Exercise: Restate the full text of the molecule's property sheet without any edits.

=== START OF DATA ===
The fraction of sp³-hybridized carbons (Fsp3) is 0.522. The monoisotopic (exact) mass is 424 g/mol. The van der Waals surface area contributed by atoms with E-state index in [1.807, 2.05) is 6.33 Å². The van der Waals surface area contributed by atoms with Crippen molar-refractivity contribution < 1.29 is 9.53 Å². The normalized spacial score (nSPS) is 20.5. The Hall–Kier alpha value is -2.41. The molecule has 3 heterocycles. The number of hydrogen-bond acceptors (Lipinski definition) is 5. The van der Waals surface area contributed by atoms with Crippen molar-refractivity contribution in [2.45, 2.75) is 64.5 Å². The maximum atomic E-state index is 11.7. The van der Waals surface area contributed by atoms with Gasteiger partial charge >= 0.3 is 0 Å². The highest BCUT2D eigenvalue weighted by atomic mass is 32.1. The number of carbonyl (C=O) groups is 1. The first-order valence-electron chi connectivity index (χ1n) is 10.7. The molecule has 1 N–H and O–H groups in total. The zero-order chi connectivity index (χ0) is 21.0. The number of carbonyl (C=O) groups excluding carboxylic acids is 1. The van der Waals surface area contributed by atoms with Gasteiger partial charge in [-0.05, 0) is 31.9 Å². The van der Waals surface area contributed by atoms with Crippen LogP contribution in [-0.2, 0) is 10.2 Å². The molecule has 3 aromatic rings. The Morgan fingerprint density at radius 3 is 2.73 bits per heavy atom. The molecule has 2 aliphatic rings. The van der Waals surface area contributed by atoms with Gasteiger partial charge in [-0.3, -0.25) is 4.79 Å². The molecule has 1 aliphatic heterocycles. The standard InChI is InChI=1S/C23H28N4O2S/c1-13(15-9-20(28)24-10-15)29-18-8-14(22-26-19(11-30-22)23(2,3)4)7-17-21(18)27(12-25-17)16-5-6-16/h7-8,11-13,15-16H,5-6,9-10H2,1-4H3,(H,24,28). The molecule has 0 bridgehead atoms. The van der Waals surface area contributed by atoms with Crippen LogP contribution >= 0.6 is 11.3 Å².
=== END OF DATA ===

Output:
The fraction of sp³-hybridized carbons (Fsp3) is 0.522. The monoisotopic (exact) mass is 424 g/mol. The van der Waals surface area contributed by atoms with E-state index in [1.807, 2.05) is 6.33 Å². The van der Waals surface area contributed by atoms with Crippen molar-refractivity contribution < 1.29 is 9.53 Å². The normalized spacial score (nSPS) is 20.5. The Hall–Kier alpha value is -2.41. The molecule has 3 heterocycles. The number of hydrogen-bond acceptors (Lipinski definition) is 5. The van der Waals surface area contributed by atoms with Crippen molar-refractivity contribution in [2.45, 2.75) is 64.5 Å². The maximum atomic E-state index is 11.7. The van der Waals surface area contributed by atoms with Gasteiger partial charge >= 0.3 is 0 Å². The highest BCUT2D eigenvalue weighted by atomic mass is 32.1. The number of carbonyl (C=O) groups is 1. The first-order valence-electron chi connectivity index (χ1n) is 10.7. The molecule has 1 N–H and O–H groups in total. The zero-order chi connectivity index (χ0) is 21.0. The number of carbonyl (C=O) groups excluding carboxylic acids is 1. The van der Waals surface area contributed by atoms with Gasteiger partial charge in [-0.05, 0) is 31.9 Å². The van der Waals surface area contributed by atoms with Crippen LogP contribution in [-0.2, 0) is 10.2 Å². The molecule has 3 aromatic rings. The Morgan fingerprint density at radius 3 is 2.73 bits per heavy atom. The molecule has 2 aliphatic rings. The van der Waals surface area contributed by atoms with Gasteiger partial charge in [-0.3, -0.25) is 4.79 Å². The molecule has 1 aliphatic heterocycles. The standard InChI is InChI=1S/C23H28N4O2S/c1-13(15-9-20(28)24-10-15)29-18-8-14(22-26-19(11-30-22)23(2,3)4)7-17-21(18)27(12-25-17)16-5-6-16/h7-8,11-13,15-16H,5-6,9-10H2,1-4H3,(H,24,28). The molecule has 0 bridgehead atoms. The van der Waals surface area contributed by atoms with Crippen LogP contribution >= 0.6 is 11.3 Å².